4 things that don’t motivate employees—and 6 things that do
Motivating employees isn’t simply a generous and sociable thing to do. A demotivated and disengaged employee can cost the company a hefty sum, so it is imperative that your employees remain motivated and therefore enterprising.
Contrary to popular belief, some of the most typically “motivating” factors in the job setting do very little to motivate your employees. The four things that certainly don’t work—or work very little—in the motivation department are the following:
Salary and bonus are important factors for getting employees to work harder and better, but they don’t serve the company’s purpose in the long run. More than using money as an incentive (which, really, most other companies can use as a foolproof bait), it is a good idea to focus on getting the employee to appreciate and engage with the vision of the company and to enable him/her to play a significant part in its growth story.
2. Using common motivational techniques
Trying to motivating everyone in the same way is a failed experiment. Every employee is a different person with different needs and aspirations. Each person will want something different out of the same role. Instead of expecting to motivate all your employees in the same way, get to know the individual and see what works to motivate him/her.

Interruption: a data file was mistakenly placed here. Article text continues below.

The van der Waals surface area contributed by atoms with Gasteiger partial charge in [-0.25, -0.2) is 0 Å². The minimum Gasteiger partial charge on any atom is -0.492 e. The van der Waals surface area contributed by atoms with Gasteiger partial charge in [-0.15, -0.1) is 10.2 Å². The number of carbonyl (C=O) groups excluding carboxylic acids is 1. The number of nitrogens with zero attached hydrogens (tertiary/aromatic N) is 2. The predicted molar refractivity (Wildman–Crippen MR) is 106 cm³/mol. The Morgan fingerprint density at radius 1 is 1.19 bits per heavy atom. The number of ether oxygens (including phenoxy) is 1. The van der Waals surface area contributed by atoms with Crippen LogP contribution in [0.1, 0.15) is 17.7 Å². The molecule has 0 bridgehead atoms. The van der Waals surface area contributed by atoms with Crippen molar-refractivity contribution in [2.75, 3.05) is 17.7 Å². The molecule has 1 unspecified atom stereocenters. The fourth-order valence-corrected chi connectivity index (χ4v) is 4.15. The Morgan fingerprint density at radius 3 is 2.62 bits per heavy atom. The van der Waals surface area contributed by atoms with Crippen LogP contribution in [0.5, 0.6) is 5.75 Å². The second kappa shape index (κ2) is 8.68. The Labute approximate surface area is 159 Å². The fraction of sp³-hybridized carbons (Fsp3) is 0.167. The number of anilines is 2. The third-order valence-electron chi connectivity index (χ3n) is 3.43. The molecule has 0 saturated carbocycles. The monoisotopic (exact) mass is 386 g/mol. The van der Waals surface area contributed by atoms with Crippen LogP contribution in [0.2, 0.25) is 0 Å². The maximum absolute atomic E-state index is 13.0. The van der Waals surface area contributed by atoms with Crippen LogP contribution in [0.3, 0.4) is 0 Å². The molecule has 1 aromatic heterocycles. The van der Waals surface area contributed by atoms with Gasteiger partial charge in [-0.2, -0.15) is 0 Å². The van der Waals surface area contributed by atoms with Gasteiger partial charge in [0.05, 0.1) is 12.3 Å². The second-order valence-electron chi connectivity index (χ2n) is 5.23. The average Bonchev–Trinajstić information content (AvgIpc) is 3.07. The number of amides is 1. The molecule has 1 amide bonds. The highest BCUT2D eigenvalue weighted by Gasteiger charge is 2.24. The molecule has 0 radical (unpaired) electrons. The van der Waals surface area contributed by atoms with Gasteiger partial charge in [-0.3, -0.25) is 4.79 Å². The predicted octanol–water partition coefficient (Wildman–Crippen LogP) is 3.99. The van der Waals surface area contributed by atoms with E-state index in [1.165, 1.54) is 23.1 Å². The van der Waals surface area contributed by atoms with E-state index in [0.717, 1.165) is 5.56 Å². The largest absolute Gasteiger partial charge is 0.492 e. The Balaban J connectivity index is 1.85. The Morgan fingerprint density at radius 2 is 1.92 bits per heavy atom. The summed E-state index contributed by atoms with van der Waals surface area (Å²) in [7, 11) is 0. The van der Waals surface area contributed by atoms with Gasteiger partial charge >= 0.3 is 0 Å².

3. Generating competition
Several companies exploit invariable human tendencies and believe that creating competition among employees will motivate each one to outperform the rest. However, this proves to be detrimental in the long run as employees begin to resent their colleagues.
4. Believing that just having a job is motivation enough
Again, drawing a salary at the end of every month cannot suffice as a motivating factor. A job has to be more than just the sum of responsibilities and monetary compensation for the same. Make sure that you understand your employees as individuals and enable them to share the company’s vision.
Here are a few things that you can do to motivate your employees:
1. Praise generously: Nothing works as well as a generous dose of praise for an employee. For every improvement that you see—big or small—make sure to drop in a word of appreciation. It goes a long way in keeping the employee motivated.
2. Never point out mistakes: Just as praise works as a motivator for literally everyone, criticism is a sure shot de-motivator. You don’t want to point fingers at anyone, even when someone’s clearly at fault. Instead, find subtler ways to address the issue with the employee to prevent mistakes from being repeated.
3. Allow people to share ideas: Letting employees put forth their ideas and opinions makes them feel important and motivates them to work harder. Of course, some of these can be very valuable inputs you wouldn’t want to miss out on. Getting your employees to think that their ideas are working for the company is a huge source of motivation.
4. Make them feel included: Keep your employees in the loop. Share important news with them. Whether it is the successes, the failures or plans for the future, make sure your employees feel like they know what’s going on in the company.
5. Rewards and recognition: These don’t necessarily have to be monetary. Giving an employee due recognition can be as simple as praising him/her during a meeting or in front of other employees. Of course, small tangible rewards work just as well.
6. Celebrations: Celebrating together and celebrating often—company events, activities and parties—is the icing on the cake. It generates the feeling of oneness goodness and unites employees to work for the company.
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